First and foremost, you should conduct regular IT risk assessments to know the risks your organization faces and map them to business outcomes. When presenting the results of the assessment to the board, be ready to show a list of current and finished projects, summarize spending, and detail the return on the company’s investments in these projects (customer satisfaction, reduced costs, etc.).

Then you should highlight any risks that have not been properly addressed and suggest action plans for remediating them. Be sure to identify stakeholders from the board and explain their roles in executing these plans. This approach will likely enable you to gain support for your initiatives from the individuals accountable for risk, as well as nurture risk-based thinking among the leadership.

In the long term, board members will get used to making decisions in the context of the company’s cybersecurity risk exposure, rather than in the context limited by their separate functions. This means that security will no longer be an afterthought for them. Instead, when they develop a new project or product, they will ask for your expertise to ensure that their initiatives won’t pose unnecessary security risks to the company. This mindset is extremely important for having a healthy and risk-resilient business strategy.

Business challenge #3: Save time and cut costs

Being able to demonstrate how your security initiatives can help the business reduce time and slash costs on certain processes is the best way to show your department’s efficiency. It is especially important when you are asking for more budget. To support your argument, I recommend having a metrics-heavy dialogue.

For instance, suppose you plan to implement a solution for data discovery and classification in order to enhance the security of sensitive information. Explain how this solution will not only help the company avoid costly data breaches, but also refine data management processes and make data easily searchable, so employees will be able to perform certain routine tasks X times faster and the company will not have to hire additional employees. On top of that, the VP of marketing will be happy to hear that the investment will help their team purge lost and unengaged leads and focus their efforts on relevant leads, thus optimizing time and money spending across the department.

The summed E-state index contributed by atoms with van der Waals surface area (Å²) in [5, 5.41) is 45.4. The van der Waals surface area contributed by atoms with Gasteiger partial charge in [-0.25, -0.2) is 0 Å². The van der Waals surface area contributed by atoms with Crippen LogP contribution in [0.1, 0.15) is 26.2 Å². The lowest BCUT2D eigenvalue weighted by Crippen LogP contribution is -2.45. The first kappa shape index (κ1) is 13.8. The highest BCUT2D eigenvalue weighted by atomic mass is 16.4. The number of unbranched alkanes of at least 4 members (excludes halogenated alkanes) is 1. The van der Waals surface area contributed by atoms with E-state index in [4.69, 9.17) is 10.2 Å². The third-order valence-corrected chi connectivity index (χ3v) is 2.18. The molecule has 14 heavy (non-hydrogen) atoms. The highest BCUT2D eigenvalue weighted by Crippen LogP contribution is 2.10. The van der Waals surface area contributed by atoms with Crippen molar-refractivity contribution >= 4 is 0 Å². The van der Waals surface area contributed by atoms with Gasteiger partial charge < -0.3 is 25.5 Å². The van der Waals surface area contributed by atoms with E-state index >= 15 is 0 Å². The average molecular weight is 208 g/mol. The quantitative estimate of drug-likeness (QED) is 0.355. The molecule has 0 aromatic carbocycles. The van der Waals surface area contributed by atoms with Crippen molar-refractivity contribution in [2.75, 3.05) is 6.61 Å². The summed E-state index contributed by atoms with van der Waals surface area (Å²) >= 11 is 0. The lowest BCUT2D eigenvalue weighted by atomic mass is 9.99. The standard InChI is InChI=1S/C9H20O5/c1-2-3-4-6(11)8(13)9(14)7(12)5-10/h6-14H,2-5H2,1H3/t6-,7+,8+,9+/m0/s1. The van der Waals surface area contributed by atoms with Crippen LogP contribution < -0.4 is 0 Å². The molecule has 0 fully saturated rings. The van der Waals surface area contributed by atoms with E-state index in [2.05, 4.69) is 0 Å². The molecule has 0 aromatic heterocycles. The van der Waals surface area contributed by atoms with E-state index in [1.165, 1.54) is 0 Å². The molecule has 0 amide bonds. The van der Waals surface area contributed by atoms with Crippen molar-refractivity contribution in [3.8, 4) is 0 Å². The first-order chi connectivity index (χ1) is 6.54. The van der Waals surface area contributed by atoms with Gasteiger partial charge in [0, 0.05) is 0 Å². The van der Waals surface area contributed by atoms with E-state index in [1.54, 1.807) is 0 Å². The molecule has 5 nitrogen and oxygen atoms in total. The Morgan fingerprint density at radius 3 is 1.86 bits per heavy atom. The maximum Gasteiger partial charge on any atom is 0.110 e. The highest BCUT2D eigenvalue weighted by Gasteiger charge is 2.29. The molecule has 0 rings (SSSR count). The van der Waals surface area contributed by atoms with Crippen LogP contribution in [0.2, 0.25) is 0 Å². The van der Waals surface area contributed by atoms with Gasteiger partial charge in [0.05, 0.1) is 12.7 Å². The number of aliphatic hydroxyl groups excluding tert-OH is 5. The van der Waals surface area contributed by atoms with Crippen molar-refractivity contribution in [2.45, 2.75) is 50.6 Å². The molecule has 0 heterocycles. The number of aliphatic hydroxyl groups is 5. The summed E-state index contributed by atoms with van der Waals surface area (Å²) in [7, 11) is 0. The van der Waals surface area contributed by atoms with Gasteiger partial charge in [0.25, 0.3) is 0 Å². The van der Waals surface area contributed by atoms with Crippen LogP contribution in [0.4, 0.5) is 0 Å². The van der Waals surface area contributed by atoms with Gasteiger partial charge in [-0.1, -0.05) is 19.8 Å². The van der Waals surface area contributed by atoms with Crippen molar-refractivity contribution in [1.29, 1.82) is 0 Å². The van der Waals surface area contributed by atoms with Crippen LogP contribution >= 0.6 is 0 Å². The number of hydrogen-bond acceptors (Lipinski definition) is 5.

If you present the value of your current and future projects this way, the chances that you will get the investment you request will be very high. Moreover, you will demonstrate that you are not a geeky amateur, but a leader who knows how to count money and is eager to help the company optimize its budget spending.

By focusing on issues that matter to your board and presenting security as a business enabler, you will get executive buy-in for your initiatives. In the future, this approach will help you extend your influence beyond the server room and enable you to establish a solid security posture that ensures the company operates and grows in a risk-based way.

The opinions expressed within this article are the personal opinions of the author. The facts, opinions, and language in the article do not reflect the views of CISO MAG and CISO MAG does not assume any responsibility or liability for the same.